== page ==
Food security and the consequences of the war in Ukraine are the focus of the informal Council of EU Agriculture Ministers in Prague, attended by Spain’s Minister of Agriculture, Fisheries and Food, Luis Planas.
Minister Luis Planas has advocated the need for an urgent and concerted response from the international community to avoid a food crisis in the most disadvantaged countries, which are the most vulnerable to the consequences of the war in Ukraine, such as rising prices or the lower availability of cereals and raw materials.
In the informal Council of Ministers of Agriculture of the European Union (EU) held in Prague, Planas has appealed to the responsibility that this has as the world’s leading food exporter for the restoration of normality in the markets. The minister pointed out that although the EU effectively protects its internal food security, without fear of food shortages, it must be “ready to respond” because there are many countries outside the European Union that have serious difficulties in obtaining supplies. The price of the most basic foods in these countries is beyond the reach of broad layers of the population, which implies the risk of political and social tensions.
To stabilise the markets and to ensure food sufficiency, the minister considered key that countries do not adopt measures to restrict exports and information and transparency. In this regard, he highlighted the importance of the European agreement to share data on the availability of grain, oilseed, seed, and rice reserves.
Although Europe does not currently have a supply problem, Luis Planas has pointed out that the growing inflation, which he hopes will moderate and go down in the coming months, reduces the purchasing power of families, a latent concern in the Government, but that it is about stopping with measures that mitigate the impact of the growing cost of energy and raw materials.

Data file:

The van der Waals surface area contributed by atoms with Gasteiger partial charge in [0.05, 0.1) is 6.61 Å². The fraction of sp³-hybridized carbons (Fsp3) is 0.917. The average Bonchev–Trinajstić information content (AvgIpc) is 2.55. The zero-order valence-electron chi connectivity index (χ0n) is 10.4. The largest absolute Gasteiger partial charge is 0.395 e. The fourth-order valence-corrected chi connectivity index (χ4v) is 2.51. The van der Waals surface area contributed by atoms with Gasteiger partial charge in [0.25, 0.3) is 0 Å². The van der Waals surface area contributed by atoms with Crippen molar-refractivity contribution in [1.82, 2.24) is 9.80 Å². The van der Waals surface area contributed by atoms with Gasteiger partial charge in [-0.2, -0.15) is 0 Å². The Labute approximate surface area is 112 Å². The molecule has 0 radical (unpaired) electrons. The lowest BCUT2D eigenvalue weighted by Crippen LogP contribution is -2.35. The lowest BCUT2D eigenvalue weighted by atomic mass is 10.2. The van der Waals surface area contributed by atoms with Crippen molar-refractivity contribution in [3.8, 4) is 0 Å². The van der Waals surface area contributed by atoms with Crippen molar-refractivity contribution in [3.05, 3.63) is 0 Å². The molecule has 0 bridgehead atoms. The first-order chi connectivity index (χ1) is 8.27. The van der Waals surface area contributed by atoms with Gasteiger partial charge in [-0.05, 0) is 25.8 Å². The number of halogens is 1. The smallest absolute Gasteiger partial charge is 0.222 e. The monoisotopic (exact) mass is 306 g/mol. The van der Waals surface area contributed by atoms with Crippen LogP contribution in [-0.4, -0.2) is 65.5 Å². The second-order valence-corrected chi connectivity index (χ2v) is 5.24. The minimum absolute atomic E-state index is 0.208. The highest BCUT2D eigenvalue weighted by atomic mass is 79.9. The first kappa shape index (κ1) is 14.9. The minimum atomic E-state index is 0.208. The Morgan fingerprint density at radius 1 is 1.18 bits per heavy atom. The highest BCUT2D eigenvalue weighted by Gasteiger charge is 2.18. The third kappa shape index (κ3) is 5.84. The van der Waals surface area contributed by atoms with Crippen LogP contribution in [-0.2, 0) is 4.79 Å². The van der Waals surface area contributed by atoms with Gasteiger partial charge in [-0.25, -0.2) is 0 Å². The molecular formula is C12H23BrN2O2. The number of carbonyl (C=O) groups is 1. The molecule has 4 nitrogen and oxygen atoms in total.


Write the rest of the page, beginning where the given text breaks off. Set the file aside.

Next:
In this sense, he explained that the crisis due to the rise in prices and the scarcity of raw materials is also accompanied by a sharp increase in the prices of energy and fertilisers, which can affect the normal development of crops and productions. and that it does not favour the stabilisation of the markets.
At this juncture, Planas has appealed to the unity of efforts to offer an urgent and coordinated response to stabilise trade in raw materials and food. Once again, the minister advocated multilateralism and coordinated work with international institutions responsible for preserving food security, such as the Food and Agriculture Organisation of the United Nations (FAO).
The Spanish minister has also referred to the convenience of analysing European strategies, such as the Green Deal, and adapting them to the current context, as a consequence of the effects of Russia’s war in Ukraine on food systems. “We are in a difficult moment, we have to meet the objectives of the Green Pact, but we also have to look at the day to day and ensure that all families have a sufficient supply of food.”
And so that food production capacity is not endangered, the minister has asked the European Commission to take measures as soon as possible to ensure the maintenance of the activity of the fertiliser production plants.